Sometimes my mind ponders how can we get more people involved for the right causes, the better things. Yes, we all want to do the right things, but then we convince ourselves that so many of those things aren’t all that important, or there is time later to do right by it. One such thing among many is Vaccinations – yes, we have defeated Polio, but this fight for better health, healthy infants who grow to be healthy adults is far from over. And unless we adults take the time to do right by it, we will be in trouble. You say what trouble? Hear this: Since January, fresh 40 cases of measles outbreak have been reported in Mumbai, these cases were from the areas that had high rates of refusal during the recent vaccination programme.
Thankfully, the time to do right about it is just around the corner with the advent of World Immunization Week. It stresses on the importance of Vaccinations as a means of fool-proof plans against vaccine-preventable diseases and that’s why today we are going to answer some important question around the World Immunization Week.
When does it start?
The last week of April is dedicated to this admirable venture. April 24th April till 30th.
Is there a theme for it?
This year it is “Protected Together – Vaccines Work”. It looks at promoting/celebrating vaccines and the people who make it possible – parents, health workers, innovators (who are designing more vaccines for better health care) and community members.
What is the purpose behind it?
Well, the purpose is to get people (everybody) vaccinated against all types of diseases (for which vaccines are available). Vaccination programs save millions of lives every year across the globe and are considered as the most successful venture for health measures. Immunization doesn’t just help the infant or an individual, it has a far-reaching benefit for countries and the world as a whole. Immunizations lead to better health, which means reduced costs for treatments. For nations, it also means assistance in achieving their Sustainable Development Goals like poverty reduction, and improved universal health coverage for all.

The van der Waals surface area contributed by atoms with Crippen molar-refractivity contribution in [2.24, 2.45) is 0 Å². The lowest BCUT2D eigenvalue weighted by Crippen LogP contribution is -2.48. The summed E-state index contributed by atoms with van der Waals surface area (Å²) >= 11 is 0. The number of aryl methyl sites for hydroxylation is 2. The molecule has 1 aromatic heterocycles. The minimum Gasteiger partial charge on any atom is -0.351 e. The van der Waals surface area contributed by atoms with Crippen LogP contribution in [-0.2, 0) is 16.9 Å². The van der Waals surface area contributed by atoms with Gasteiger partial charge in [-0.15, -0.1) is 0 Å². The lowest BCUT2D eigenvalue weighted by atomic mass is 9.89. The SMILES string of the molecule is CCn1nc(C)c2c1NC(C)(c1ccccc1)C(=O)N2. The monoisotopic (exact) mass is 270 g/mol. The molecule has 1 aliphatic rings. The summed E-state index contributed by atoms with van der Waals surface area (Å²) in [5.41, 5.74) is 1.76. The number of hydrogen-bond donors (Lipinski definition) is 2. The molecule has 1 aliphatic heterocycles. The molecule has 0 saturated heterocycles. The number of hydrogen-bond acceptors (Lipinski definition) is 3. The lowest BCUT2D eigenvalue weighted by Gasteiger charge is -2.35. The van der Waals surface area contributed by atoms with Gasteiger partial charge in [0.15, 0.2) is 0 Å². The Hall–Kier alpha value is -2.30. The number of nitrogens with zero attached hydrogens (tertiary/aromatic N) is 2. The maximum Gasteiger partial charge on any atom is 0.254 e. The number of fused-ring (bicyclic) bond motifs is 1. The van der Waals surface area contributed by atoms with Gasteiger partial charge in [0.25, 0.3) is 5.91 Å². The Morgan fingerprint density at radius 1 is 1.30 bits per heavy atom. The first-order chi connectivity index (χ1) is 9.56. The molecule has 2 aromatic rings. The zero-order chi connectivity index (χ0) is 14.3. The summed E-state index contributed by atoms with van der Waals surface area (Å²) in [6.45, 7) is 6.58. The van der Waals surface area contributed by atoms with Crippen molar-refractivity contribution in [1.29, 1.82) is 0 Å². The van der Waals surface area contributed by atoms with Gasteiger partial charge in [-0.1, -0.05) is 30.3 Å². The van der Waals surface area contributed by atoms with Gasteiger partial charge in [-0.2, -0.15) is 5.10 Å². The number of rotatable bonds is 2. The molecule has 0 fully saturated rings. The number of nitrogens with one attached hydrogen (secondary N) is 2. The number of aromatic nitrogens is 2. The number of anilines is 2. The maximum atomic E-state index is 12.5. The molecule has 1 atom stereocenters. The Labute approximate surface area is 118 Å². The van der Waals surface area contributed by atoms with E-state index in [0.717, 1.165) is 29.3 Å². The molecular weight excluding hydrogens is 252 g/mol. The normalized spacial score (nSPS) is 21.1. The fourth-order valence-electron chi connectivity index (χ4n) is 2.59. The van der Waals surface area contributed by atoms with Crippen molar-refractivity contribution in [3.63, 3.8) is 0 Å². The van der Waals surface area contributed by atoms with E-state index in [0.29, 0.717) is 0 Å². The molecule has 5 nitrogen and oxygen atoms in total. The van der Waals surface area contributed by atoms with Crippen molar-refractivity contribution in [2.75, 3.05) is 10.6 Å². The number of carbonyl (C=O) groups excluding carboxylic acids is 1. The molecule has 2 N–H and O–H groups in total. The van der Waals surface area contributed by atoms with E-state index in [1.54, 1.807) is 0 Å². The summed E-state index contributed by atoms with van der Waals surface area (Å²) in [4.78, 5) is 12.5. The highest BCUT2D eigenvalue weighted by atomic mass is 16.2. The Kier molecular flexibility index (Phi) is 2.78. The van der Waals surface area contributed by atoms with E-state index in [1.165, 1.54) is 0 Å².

How many vaccinations are available?
Currently, there are about 26 vaccinations available. Few of them include Cervical cancer, Diphtheria, Rotavirus diarrhea, Hepatitis B, Measles, Mumps, Whooping cough, Pneumonia, Polio, Rubella, Tetanus, Cholera, Yellow fever.
What do the numbers say?
The largest number of reported immunizations took place in 2017 at 116 million kids. But there are still about 20 million unvaccinated or under-vaccinated kids in the world. Despite many efforts, the global vaccination coverage is at 85% and hasn’t seen any major improvement in that area.
What do we hope to achieve?
Apart from a better and healthy world, fewer episodes of epidemics, curbed anti-microbial resistance, not to forget an additional 1.5 million (approx.) saved lives. It also provides a platform for adolescent health and improved new-born care.
What are the campaign objectives this year?
As part of the 2019 campaign, WHO and partners aim to:
Demonstrate the value of vaccines
Highlight the need to build on immunization progress while addressing gaps, including through increased investment.
What can we do?
Every small effort helps. We can start by letting everyone know the importance of vaccinations. Ensure vaccinations are done on time. Routine check-ups should include a discussion around them, to know which all are required on what times. If you are traveling, check and see if there is any vaccination you are required to take.
Around 60% of the 20 million infants that have not been vaccinated are in 10 countries including ours – India. This tells us that the time to be united and do the right thing is now. We owe it to ourselves and the future.